News Releases 2004
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NOAA AWARDS MORE THAN $400,000 TO THE UNIVERSITY OF CALIFORNIA SANTA CRUZ TO FINANCE A HARMFUL ALGAL BLOOM ALERT SYSTEM
The National Oceanic and Atmospheric Administration granted $400,000 to the University of California, Santa Cruz to fund research for a harmful algal bloom alert system. NOAA is an agency of the U.S. Department of Commerce.
The grant is from the Monitoring and Event Response for Harmful Algal Blooms program, managed by NOAA Ocean Service, National Centers for Coastal Ocean Science, Center for Sponsored Coastal Ocean Research, Coastal Ocean Program. It will develop an integrated alert system to determine the best way to detect and respond to toxic algal blooms along the California coast. These blooms cause severe illness and even death in humans who consume tainted shellfish. Harmful algal blooms in this region routinely kill sea otters, sea lions and other marine animals, and threaten the economic livelihood of many California coastal communities.
This award initiates a planned five year, $2 Million dollar MERHAB effort that engages key academic and state agency partners in developing harmful algae detection and tracking tools at intensive study sites in Marin, Monterey and San Luis Obispo counties. UCSC and the California Department of Health Service, the state agency charged with ensuring seafood safety, are co-leading this effort to implement an economically sustainable harmful algal bloom monitoring plan for the California coastline that exceeds current CDHS capabilities.
“Harmful algal blooms can have a devastating effect on unique coastal ecosystems like our own Monterey Bay region. I am proud that our local resources like UCSC, the Monterey Bay Aquarium and Moss Landing Laboratories have been chosen to collaborate on this program. The knowledge gained from the MERHAB effort will be critical to making informed decisions about how to deal with future algal bloom problems,” said Congressman Sam Farr, D-Calif.
“A particular strength of this NOAA Coastal Ocean Program project is that it was jointly conceived and developed by state and academic researchers,” said retired Navy Vice Adm. Conrad C. Lautenbacher, Ph.D., under secretary of commerce for oceans and atmosphere and NOAA administrator. “This MERHAB effort will reduce the public health threat of toxic algal blooms, further NOAA efforts to understand and predict harmful algal bloom events along the Central California Coast, and reinforces NOAA and the Bush Administration’s commitment to the environment.”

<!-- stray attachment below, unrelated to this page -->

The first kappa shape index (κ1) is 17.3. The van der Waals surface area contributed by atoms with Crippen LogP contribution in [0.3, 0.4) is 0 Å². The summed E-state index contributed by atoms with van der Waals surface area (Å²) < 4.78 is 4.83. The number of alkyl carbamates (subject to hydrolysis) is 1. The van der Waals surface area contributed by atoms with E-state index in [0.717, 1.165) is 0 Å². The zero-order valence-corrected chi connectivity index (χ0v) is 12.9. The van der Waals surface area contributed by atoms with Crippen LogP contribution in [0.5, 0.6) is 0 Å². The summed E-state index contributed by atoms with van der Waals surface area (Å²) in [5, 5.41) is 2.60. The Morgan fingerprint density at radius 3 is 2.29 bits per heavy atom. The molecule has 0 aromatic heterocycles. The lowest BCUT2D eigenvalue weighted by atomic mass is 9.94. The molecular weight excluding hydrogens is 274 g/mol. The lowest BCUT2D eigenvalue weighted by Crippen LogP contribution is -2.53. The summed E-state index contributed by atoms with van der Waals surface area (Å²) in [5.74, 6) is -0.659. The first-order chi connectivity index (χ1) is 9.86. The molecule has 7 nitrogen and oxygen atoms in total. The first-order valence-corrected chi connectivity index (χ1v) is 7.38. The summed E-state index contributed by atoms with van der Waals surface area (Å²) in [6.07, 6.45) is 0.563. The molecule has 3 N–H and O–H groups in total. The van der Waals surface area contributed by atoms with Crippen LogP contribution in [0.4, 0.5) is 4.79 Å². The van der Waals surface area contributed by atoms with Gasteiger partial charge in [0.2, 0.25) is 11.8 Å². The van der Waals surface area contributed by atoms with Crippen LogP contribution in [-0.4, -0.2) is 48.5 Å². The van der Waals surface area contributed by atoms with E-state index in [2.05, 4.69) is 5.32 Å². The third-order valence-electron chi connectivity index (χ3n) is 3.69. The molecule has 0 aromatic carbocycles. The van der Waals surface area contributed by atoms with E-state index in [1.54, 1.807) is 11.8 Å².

Project partners include the Monterey Bay National Marine Sanctuary, Monterey Bay Aquarium Research Institute, Moss Landing Marine Laboratories and NOAA Fisheries Southeast. MERHAB funding leverages existing NOAA and local observation technology investments in moored buoy arrays, shipboard oceanographic studies and long-term environmental assessment.
The NOAA Ocean Service is addressing the national harmful algal bloom threat by developing regional harmful algal bloom observation technology and forecasting systems, like this Central California effort, in other affected coastal ecosystems.
"Detection of algal blooms that cause severe illness and possibly death in humans are one of the significant benefits from an integrated ocean observing system,” said Richard Spinrad, Ph.D., assistant administrator of the NOAA Ocean Service, which sponsored the research. “NOAA Ocean Service and its partners in state government and academia are producing new methods to detect harmful algal blooms, automating the process, and implementing the technologies into monitoring programs. Through research, NOAA is finding out more about what triggers blooms and transports their toxins, and is using these new abilities in early warning systems to help coastal managers.”
NOAA Ocean Service’s Center for Sponsored Coastal Ocean Research has awarded up to $30 million annually to academic, state, tribal and Federal partners to assist NOAA in the study of our coastal oceans. NOAA Ocean Service’s Center for Sponsored Coastal Ocean Research programs provides decision makers with reliable and timely scientific information. These research programs are critical to the NOAA mission of predicting environmental change, managing ocean resources and protecting life and property. NOAA-sponsored competitive research programs like MERHAB demonstrate NOAA's commitment to these basic responsibilities of science and service to the nation.
NOAA is dedicated to enhancing economic security and national safety through the prediction and research of weather and climate-related events and providing environmental stewardship of our nation’s coastal and marine resources. To learn more about NOAA, please visit http://www.noaa.gov.
On the Web:
NOAA Monitoring and Event Response for Harmful Algal Blooms (MERHAB): http://www.cop.noaa.gov/Fact_Sheets/MERHAB.html
NOAA Ecology and Oceanography of Harmful Algal Blooms (ECOHAB): http://www.cop.noaa.gov/Fact_Sheets/ECOHAB.html
NOAA Marine Biotoxins Program: http://www.magazine.noaa.gov/stories/mag116.htm